Name Calling, Insults and Teasing

A Guide To Anger, Conflict and Respect


The last few blog posts have been devoted to encouraging readers to take a little time to stop and think about criticism.

In the most recent post, we took a look at four levels of responding to criticism.  Level one is viewed as the least mature response, and each higher level is viewed as more and more mature.  Let’s take another look at these four levels.

Four Levels of Responding to Criticism

1.  This level requires displaying one or more of the following:

  • Weeps or sobs with tears or pouts
  • Physically attacks the criticizer
  • Damages property

2.  This level requires displaying one or more of the following:

  • Insults the criticizer (either with words, hand gestures, the sticking out of a tongue, the rolling of the eyes, or smirks)
  • Glares at the criticizer
  • Threatens the criticizer
  • Punches, kicks, or throws an object without physically hurting someone or damaging anything
  • Criticizes the criticizer without first fully addressing the original criticism.

3.  This level requires displaying one or both of the following:

  • Displays defensiveness without directly insulting the criticizer (raising voice’s volume or pitch)
  • Displays a lack of interest either by verbally indicating this, or with nonverbal cues, or complete silence. 

Illustration by Deanna Martinez

4.  Level 4 individuals listen to the criticizer in a supportive, warm, friendly style, and then make it clear that they fully understand what was said.  Moreover, they put the criticizer at ease by making statements that indicate that the wise learn from criticism.  Some time is spent on showing that they are thinking about the criticism.  If, after thinking about the criticism the criticism is deemed to be correct, they make a statement frankly indicating, “I can see your ideas have merit and I intend to use them in the future.”  If they are not sure if they agree, they make a statement indicating that they are very interested in what was said, plan to think a little more about this over the next few days and then they will be ready to discuss this further.  If, after thinking about the criticism, the criticism is deemed to be incorrect, a statement is made designed to disagree without being disagreeable.  More specifically, a sense of humor, some listening in a caring way and a few smiles help to traverse rough terrain.  As the episode winds down, the criticizer is encouraged to feel comfortable communicating suggestions in the future.


As I mentioned in my last blog, one reason to consider learning to respond to criticism in a way that matches level four is because people are likely to end up liking and respecting you more.  But we might not want to choose to act in a particular way merely for this type of reason.  Just because others think a particular type of action is “cool” might be an insufficient reason as you look within yourself to see what feels right to you.  For example, if most of the students at school are tormenting and bullying a new student, you might decide that this just doesn’t feel right, and you may therefore refuse to join in.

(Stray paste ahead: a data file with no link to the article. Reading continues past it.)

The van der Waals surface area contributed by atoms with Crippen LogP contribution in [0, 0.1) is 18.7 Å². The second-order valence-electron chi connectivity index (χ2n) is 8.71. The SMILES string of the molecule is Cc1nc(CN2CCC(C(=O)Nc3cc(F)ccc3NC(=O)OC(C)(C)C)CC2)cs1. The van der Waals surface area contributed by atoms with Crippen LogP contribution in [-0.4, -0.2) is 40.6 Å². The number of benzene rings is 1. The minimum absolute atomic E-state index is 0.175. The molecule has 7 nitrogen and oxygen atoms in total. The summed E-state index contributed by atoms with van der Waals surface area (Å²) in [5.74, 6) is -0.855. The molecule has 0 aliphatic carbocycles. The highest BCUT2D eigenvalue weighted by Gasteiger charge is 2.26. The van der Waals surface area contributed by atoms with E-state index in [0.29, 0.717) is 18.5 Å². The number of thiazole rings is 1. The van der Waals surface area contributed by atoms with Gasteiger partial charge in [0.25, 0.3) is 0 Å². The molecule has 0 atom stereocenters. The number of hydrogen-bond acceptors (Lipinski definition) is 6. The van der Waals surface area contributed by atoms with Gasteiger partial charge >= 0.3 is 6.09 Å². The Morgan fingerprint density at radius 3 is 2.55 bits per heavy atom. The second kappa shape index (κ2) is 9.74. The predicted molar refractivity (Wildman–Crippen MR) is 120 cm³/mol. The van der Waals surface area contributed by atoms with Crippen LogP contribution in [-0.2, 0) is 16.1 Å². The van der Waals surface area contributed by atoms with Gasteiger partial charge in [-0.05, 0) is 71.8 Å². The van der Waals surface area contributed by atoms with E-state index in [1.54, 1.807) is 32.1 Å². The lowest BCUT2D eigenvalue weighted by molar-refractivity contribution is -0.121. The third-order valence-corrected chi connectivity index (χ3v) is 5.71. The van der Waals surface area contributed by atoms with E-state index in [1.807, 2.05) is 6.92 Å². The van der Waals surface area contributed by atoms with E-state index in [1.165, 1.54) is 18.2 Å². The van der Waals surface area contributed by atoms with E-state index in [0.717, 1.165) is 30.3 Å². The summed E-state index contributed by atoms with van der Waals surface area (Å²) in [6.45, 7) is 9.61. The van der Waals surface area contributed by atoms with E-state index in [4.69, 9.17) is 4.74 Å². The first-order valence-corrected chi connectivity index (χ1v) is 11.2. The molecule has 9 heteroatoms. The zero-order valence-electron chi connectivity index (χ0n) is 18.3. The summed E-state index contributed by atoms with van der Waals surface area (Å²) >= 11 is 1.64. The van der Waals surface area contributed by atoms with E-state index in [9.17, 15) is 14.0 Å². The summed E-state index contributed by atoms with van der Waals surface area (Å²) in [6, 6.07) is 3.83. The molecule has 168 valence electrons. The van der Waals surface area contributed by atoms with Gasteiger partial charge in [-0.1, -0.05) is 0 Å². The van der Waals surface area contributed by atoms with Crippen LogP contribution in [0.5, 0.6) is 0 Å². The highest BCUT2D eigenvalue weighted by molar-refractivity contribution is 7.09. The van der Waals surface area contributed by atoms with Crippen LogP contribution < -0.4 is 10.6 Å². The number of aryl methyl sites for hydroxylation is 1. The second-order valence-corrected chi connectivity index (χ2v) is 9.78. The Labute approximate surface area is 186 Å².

Illustration by Eric Sailer

One way that people decide if something feels right or wrong is to use the golden rule—Do onto others as you would have them do onto you. 

If you criticize someone, how would you want that person to respond to your criticism?  Would you want the person to start yelling at you and calling you insulting names?  Or would you want the person to listen in a caring, supportive way?


If the level four description is how you would want others to treat you, perhaps that’s a good reason why you might want to learn to respond to criticism in a similar way.


Some people will enjoy reading this blog by beginning with the first post and then moving forward to the next more recent one; then to the next one; and so on.  This permits readers to catch up on some ideas that were presented earlier and to move through all of the ideas in a systematic fashion to develop their emotional intelligence.  To begin at the very first post you can click HERE.

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  1. Pingback: PROVIDING NEGATIVE CRITICISM: DEFENDING THE FIVE LEVELS « Name Calling, Insults and Teasing

  2. Mother used to say, “Sticks and stones break bones, words should never hurt.”
    The only time in my life words hurt as stones, was when a psychiatrist called me a paranoid schizophrenic.

    • Hi Pete,

      Thanks for your comment. If a psychiatrist called me a paranoid schizophrenic that would be a pretty rough blow to me as well. I hope you found some support along your life’s path to transform your pain into something helpful. That’s what this blog aims to do–provide some support for encouraging people to move from the pain that comes from name calling, insults and teasing to take some helpful action. As you know, MindFreedom at is another great place for this type of support.

      I hope you will continue to post your reactions to other posts on this blog.

      My Best,

  3. The Platinum Rule states, “Do unto others as they would like to have done unto them”. In a culturally pluralistic world, it seems the Platinum Rule would be beneficial to consider in whether the Gold Rule is appropriate in any given circumstance.

  4. Hi Lin. Yes, there is much wisdom in the platinum rule. It has us reflecting beyond our own perspective. Thanks!

  5. Pingback: IS IT WISE TO BE ASSERTIVE? | Name Calling, Insults and Teasing

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